Energy performance of solar domestic hot water systems in a changing climate: 2050 vs 2007. Radu Zmeureanu , Concordia University, Montreal, Canada, firstname.lastname@example.org Jan Menhert , Bochum University of Applied Sciences, Germany, email@example.com
Download Policy: Content on the Website is provided to you AS IS for your information and personal use and may not be sold / licensed / shared on other websites without getting consent from its author.While downloading, if for some reason you are not able to download a presentation, the publisher may have deleted the file from their server.
Energy performance of solar domestic hot water systems in a changing climate: 2050 vs2007
RaduZmeureanu, Concordia University, Montreal, Canada, firstname.lastname@example.org
Jan Menhert, Bochum University of Applied Sciences, Germany, email@example.com
Camille Julien,INSA de Lyon, France, firstname.lastname@example.org
Guillaume Renaud, Université de La Rochelle, France, email@example.com
A solar DHW system, composed of astorage tank of 300 l Viessmann and different evacuated tube collectors or flat-plate collectors, is considered to be installed in three different cities of almost the same latitude, and the energy performance, simulated with TRNSYS, is compared between the 2007 and 2050 climatic conditions:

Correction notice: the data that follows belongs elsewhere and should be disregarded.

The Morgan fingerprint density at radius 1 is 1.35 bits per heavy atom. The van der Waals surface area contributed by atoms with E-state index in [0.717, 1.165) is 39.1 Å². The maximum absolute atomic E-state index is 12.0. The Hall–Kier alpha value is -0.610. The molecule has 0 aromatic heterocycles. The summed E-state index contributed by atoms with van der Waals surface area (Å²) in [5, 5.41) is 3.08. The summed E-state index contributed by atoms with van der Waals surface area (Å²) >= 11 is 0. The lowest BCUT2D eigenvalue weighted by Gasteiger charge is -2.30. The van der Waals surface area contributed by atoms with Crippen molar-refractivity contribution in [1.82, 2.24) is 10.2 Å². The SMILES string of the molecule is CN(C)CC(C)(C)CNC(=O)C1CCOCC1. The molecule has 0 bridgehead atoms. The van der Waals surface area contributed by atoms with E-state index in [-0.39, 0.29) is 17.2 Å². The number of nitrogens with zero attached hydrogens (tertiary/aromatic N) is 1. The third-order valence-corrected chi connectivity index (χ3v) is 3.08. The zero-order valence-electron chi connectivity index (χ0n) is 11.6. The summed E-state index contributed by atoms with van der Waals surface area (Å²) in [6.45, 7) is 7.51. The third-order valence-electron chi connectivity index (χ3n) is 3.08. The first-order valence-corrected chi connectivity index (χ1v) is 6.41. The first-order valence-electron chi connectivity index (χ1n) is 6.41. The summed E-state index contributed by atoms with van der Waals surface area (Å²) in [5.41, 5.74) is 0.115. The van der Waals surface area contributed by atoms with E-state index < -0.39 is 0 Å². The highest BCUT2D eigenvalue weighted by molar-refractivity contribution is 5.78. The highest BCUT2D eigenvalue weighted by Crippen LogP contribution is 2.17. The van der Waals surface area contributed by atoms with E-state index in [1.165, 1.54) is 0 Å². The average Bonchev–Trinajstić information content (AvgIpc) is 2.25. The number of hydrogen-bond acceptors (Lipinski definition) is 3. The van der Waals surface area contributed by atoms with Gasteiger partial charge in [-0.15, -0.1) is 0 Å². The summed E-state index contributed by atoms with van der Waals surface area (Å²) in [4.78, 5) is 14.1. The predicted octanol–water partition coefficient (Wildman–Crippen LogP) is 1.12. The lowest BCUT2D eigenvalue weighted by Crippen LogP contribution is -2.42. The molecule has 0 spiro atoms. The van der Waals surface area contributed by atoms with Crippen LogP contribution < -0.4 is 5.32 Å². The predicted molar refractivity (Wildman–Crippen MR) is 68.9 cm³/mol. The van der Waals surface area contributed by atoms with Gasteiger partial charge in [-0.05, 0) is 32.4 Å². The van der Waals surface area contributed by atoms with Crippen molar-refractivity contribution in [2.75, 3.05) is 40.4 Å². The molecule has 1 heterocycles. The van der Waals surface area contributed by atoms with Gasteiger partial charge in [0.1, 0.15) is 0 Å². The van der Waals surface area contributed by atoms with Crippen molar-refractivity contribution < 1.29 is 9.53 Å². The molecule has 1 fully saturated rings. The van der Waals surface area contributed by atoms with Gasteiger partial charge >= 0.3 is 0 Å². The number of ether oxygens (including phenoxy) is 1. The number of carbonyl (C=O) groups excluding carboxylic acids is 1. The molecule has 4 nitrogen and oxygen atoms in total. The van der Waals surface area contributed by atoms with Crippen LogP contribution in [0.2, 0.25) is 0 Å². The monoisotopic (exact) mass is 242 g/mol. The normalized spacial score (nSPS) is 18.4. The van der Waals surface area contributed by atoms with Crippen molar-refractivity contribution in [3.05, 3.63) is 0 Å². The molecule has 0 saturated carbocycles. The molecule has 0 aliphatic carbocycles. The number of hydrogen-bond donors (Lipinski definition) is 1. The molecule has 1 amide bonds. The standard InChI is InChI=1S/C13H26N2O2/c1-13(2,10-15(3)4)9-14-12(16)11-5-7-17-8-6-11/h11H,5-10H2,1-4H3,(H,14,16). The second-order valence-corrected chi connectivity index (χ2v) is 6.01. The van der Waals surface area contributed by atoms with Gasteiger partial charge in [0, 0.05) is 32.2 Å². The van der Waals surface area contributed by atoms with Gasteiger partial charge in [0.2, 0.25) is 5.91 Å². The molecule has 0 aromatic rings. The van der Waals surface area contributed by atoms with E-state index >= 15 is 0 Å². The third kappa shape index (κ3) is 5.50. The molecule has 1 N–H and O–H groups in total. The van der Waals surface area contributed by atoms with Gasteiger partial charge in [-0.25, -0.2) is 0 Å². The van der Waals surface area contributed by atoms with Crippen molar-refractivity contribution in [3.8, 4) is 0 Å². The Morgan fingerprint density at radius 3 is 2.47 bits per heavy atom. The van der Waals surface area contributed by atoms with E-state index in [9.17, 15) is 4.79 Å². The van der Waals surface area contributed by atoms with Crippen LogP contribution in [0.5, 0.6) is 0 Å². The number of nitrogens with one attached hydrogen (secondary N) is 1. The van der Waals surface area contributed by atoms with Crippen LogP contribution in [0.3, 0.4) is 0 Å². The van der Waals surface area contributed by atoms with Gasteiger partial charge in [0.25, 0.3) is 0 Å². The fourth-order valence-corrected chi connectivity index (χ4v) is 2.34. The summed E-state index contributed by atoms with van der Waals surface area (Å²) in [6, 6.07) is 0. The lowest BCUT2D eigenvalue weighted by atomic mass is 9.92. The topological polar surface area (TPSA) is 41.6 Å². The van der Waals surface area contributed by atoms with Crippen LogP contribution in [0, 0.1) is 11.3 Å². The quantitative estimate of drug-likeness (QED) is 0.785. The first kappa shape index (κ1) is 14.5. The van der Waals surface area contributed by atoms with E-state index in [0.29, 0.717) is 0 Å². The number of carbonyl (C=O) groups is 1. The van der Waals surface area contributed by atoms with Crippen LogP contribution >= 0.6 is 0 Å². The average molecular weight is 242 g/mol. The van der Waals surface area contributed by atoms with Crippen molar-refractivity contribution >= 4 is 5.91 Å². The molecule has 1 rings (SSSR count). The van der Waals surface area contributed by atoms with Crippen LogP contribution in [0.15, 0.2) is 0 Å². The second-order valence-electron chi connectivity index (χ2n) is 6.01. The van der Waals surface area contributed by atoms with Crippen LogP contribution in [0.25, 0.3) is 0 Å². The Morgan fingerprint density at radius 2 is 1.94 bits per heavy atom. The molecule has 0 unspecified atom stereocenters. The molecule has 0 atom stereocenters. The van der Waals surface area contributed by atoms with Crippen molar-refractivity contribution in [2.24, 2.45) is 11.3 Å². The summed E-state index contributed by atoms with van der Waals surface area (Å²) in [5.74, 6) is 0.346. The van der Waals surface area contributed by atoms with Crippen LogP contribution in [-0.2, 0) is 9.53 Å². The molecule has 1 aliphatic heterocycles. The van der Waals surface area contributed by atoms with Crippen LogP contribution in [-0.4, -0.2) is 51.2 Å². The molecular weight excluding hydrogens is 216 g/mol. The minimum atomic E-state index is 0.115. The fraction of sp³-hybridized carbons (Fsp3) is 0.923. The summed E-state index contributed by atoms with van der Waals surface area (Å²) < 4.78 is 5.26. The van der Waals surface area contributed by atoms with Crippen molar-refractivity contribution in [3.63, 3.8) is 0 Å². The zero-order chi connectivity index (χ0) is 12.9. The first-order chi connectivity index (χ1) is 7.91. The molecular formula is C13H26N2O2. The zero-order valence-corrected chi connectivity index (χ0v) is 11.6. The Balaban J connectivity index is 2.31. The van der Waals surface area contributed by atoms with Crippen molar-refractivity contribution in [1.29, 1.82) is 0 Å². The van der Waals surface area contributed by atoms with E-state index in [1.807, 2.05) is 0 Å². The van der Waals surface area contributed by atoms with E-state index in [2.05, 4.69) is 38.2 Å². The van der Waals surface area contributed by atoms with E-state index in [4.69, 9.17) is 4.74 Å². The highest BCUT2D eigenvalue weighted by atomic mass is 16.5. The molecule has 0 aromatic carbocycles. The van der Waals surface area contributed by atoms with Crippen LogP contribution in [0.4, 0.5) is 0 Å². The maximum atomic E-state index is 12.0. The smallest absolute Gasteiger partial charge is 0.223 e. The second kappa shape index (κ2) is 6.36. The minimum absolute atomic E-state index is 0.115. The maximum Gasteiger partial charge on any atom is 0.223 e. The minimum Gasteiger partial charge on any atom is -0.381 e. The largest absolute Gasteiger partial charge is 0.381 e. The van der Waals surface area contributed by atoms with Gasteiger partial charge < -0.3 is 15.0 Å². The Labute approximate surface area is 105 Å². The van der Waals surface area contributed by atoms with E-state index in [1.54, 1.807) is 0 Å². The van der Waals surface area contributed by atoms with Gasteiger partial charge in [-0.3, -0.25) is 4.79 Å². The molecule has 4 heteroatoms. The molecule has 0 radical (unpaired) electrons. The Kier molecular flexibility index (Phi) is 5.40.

Montreal (Canada) 45º30’NLyon (France) 45º46’NMunich (Germany) 48º08’N.
Reduction of annual electricity use for DHW due to global warming between 2007 and 2050:
- 2% in Montreal,
-5-6% in Lyon, and
-less than 0.5% in Munich..
Slightly greater electricity savings for evacuated tube collectors Viessmann, Vitosol 200T , compared with
flate-plate collectors Viessmann, Vitosol 200F
One can expect that under scenarios of global warming, the contribution of solar energy for heating the domestic hot water would increase, and as a result the use of electricity as auxiliary source for heating will be reduced. However, the simulation results show that the potential reduction of electricity use for residential DHW systems, designed for today’s conditions, is about 1-2% in Montreal, 5-6% in Lyon and less than 0.5% in Munich. The information presented in this paper is useful to policy makers and investors, manufacturers of renewable energy technologies, designers of solar DHW systems, and homeowners.
Climamed, Madrid, June 2011